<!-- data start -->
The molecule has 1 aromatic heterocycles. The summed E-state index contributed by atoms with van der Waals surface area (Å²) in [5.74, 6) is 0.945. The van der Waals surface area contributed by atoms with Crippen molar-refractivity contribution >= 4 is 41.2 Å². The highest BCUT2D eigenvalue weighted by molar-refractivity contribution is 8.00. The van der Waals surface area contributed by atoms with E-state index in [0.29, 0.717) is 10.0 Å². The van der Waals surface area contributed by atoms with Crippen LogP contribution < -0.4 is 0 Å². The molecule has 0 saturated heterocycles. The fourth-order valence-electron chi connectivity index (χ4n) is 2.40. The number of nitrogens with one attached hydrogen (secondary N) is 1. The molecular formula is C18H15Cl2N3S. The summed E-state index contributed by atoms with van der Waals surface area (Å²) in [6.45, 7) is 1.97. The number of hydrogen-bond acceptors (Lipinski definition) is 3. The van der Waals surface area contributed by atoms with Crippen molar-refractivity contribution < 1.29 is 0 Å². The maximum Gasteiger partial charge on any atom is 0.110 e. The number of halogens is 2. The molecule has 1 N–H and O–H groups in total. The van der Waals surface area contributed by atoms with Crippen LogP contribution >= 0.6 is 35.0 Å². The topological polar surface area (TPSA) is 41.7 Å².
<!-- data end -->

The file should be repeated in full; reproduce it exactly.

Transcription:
The molecule has 1 aromatic heterocycles. The summed E-state index contributed by atoms with van der Waals surface area (Å²) in [5.74, 6) is 0.945. The van der Waals surface area contributed by atoms with Crippen molar-refractivity contribution >= 4 is 41.2 Å². The highest BCUT2D eigenvalue weighted by molar-refractivity contribution is 8.00. The van der Waals surface area contributed by atoms with E-state index in [0.29, 0.717) is 10.0 Å². The van der Waals surface area contributed by atoms with Crippen LogP contribution < -0.4 is 0 Å². The molecule has 0 saturated heterocycles. The fourth-order valence-electron chi connectivity index (χ4n) is 2.40. The number of nitrogens with one attached hydrogen (secondary N) is 1. The molecular formula is C18H15Cl2N3S. The summed E-state index contributed by atoms with van der Waals surface area (Å²) in [6.45, 7) is 1.97. The number of hydrogen-bond acceptors (Lipinski definition) is 3. The van der Waals surface area contributed by atoms with Crippen molar-refractivity contribution < 1.29 is 0 Å². The maximum Gasteiger partial charge on any atom is 0.110 e. The number of halogens is 2. The molecule has 1 N–H and O–H groups in total. The van der Waals surface area contributed by atoms with Crippen LogP contribution >= 0.6 is 35.0 Å². The topological polar surface area (TPSA) is 41.7 Å².